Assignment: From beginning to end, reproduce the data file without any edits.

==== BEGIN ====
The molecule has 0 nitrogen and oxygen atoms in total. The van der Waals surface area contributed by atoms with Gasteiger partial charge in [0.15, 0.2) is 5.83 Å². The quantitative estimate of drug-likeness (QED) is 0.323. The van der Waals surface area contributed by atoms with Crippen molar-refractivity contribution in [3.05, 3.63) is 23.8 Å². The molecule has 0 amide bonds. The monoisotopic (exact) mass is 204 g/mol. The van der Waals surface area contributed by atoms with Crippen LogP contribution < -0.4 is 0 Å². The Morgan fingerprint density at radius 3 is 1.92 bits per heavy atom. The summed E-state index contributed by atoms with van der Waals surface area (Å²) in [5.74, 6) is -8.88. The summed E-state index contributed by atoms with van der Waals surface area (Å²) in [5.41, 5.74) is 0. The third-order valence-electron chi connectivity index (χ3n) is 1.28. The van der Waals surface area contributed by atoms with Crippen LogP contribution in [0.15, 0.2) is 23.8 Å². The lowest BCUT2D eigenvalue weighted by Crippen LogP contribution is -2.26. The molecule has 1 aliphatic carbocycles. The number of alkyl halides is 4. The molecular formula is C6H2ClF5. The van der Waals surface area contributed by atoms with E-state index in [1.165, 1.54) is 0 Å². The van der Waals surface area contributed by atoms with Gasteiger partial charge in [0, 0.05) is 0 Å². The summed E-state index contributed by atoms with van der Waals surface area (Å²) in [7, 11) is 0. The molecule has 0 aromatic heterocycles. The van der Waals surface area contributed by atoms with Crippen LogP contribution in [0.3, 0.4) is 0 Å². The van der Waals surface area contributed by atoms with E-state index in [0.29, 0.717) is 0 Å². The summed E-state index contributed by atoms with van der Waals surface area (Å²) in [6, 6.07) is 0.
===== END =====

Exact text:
The molecule has 0 nitrogen and oxygen atoms in total. The van der Waals surface area contributed by atoms with Gasteiger partial charge in [0.15, 0.2) is 5.83 Å². The quantitative estimate of drug-likeness (QED) is 0.323. The van der Waals surface area contributed by atoms with Crippen molar-refractivity contribution in [3.05, 3.63) is 23.8 Å². The molecule has 0 amide bonds. The monoisotopic (exact) mass is 204 g/mol. The van der Waals surface area contributed by atoms with Crippen LogP contribution < -0.4 is 0 Å². The Morgan fingerprint density at radius 3 is 1.92 bits per heavy atom. The summed E-state index contributed by atoms with van der Waals surface area (Å²) in [5.74, 6) is -8.88. The summed E-state index contributed by atoms with van der Waals surface area (Å²) in [5.41, 5.74) is 0. The third-order valence-electron chi connectivity index (χ3n) is 1.28. The van der Waals surface area contributed by atoms with Crippen LogP contribution in [0.15, 0.2) is 23.8 Å². The lowest BCUT2D eigenvalue weighted by Crippen LogP contribution is -2.26. The molecule has 1 aliphatic carbocycles. The number of alkyl halides is 4. The molecular formula is C6H2ClF5. The van der Waals surface area contributed by atoms with E-state index in [1.165, 1.54) is 0 Å². The van der Waals surface area contributed by atoms with Gasteiger partial charge in [0, 0.05) is 0 Å². The summed E-state index contributed by atoms with van der Waals surface area (Å²) in [7, 11) is 0. The molecule has 0 aromatic heterocycles. The van der Waals surface area contributed by atoms with Crippen LogP contribution in [0.3, 0.4) is 0 Å². The van der Waals surface area contributed by atoms with E-state index in [0.29, 0.717) is 0 Å². The summed E-state index contributed by atoms with van der Waals surface area (Å²) in [6, 6.07) is 0.